Diving on Aliwal Shoal

Diving on Aliwal Shoal

Aliwal Shoal is a rocky reef about 5km off the coast of KwaZulu-Natal, South Africa, the Aliwal Shoal is what remains of an ancient sand dune that has become fossilized! Inhabited by a variety of sharks, hard and soft corals, and a veritable smorgasbord of tropical and subtropical fish species. The Aliwal Shoal location is a one-of-a-kind recreational diving site.

Actually a world-famous dive spot, the shoal is named after the three-masted vessel it nearly sank – the Aliwal, a ship captained by one James Anderson in 1849. Whether you’re keen to explore wrecks, get up close and personal with some epic marine life or view some of nature’s underwater masterpieces; the Aliwal Shoal has a dive spot to satisfy absolutely everyone!

From open water shark diving opportunities to more low-key snorkelling activities; the Aliwal Shoal reef can be enjoyed by adrenaline junkies and more low-key explorers alike. A known ragged tooth shark (Grey Nurse Shark, or “raggy”) mating hub, the Aliwal Shoal is the ideal place to observe these gorgeous predators in their natural habitat July through November; but watch out!

Often swimming in a semi-sleep state, these sharks have been known to accidentally bump into divers who weren’t keeping an eye out for them! While a raggy isn’t capable of killing a human in any single bite given their mouth structure, they can still cause some pretty nasty wounds if startled or harassed.

What can I see on my dives?

The Aliwal Shoal is a Marine Protected Area

There are two restricted zones in the Aliwal shoal in which no fishing is allowed. The rest of the Aliwal shoal falls within a control zone, in which limited fishing is permitted under certain circumstances and when the person doing the fishing has followed the correct procedures and obtained the necessary licenses.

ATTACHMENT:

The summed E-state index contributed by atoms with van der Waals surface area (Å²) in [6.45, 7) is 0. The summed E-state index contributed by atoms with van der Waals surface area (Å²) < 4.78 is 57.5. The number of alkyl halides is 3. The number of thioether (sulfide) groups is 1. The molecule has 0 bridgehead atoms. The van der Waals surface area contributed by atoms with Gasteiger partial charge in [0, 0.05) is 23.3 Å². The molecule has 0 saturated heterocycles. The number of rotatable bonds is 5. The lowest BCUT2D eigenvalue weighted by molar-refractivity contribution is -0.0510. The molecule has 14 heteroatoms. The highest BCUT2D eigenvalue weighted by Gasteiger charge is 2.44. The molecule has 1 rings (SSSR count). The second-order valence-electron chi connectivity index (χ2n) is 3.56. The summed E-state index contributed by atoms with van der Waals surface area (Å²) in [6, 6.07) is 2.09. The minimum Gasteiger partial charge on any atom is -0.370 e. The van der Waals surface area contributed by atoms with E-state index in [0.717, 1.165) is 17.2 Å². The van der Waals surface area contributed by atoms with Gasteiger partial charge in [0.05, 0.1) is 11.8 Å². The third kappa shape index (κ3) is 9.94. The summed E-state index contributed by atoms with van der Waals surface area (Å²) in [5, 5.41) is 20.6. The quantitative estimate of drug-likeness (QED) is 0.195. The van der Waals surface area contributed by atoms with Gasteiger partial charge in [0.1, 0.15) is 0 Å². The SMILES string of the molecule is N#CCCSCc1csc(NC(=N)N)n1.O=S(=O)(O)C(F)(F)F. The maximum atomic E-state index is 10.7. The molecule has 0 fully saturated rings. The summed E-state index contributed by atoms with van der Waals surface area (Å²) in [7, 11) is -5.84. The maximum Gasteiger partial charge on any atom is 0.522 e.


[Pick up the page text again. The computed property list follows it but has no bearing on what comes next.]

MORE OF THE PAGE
Recreational Diving

Recreational diving at the Aliwal Shoal reef is governed by the “hands off” principle. There is an understanding in the diving community that divers are not to touch the coral, or otherwise interfere with the marine life. Divers are to observe only, and to ensure that their behavior while diving the reef doesn’t cause the sharks or fish.

When diving at any of the Aliwal shoal dive sites, recreational scuba diving equipment is adequate for normal diving as the deepest dive doesn’t exceed 30m in depth. A DSMB and reel are advantageous, especially during stronger currents or when the reef has low visibility. For the sites deeper than 25m, the use of nitrox allows a much longer bottom time.

Map of Aliwal

Aliwal Shoal is made up of one large reef, around 3km in length. It has many different dive sites at varying depths so there’s something to suit all levels of divers. Depending on the current our dives are all drift dives, there will always be a certified dive master diving with you to show you around and make sure you see all the critters.


Max. Depth: 10m-14m

The Chunnel dive spot, also with a max diving depth of 17m, is the known waterway where the sharks are constantly on the move. While this area is primarily home to ragged-tooth sharks, you’ll also spot some sand sharks, ribbontail rays, raggie scorpionfish and even turtles!

North Sands

Max. Depth: 12m-18m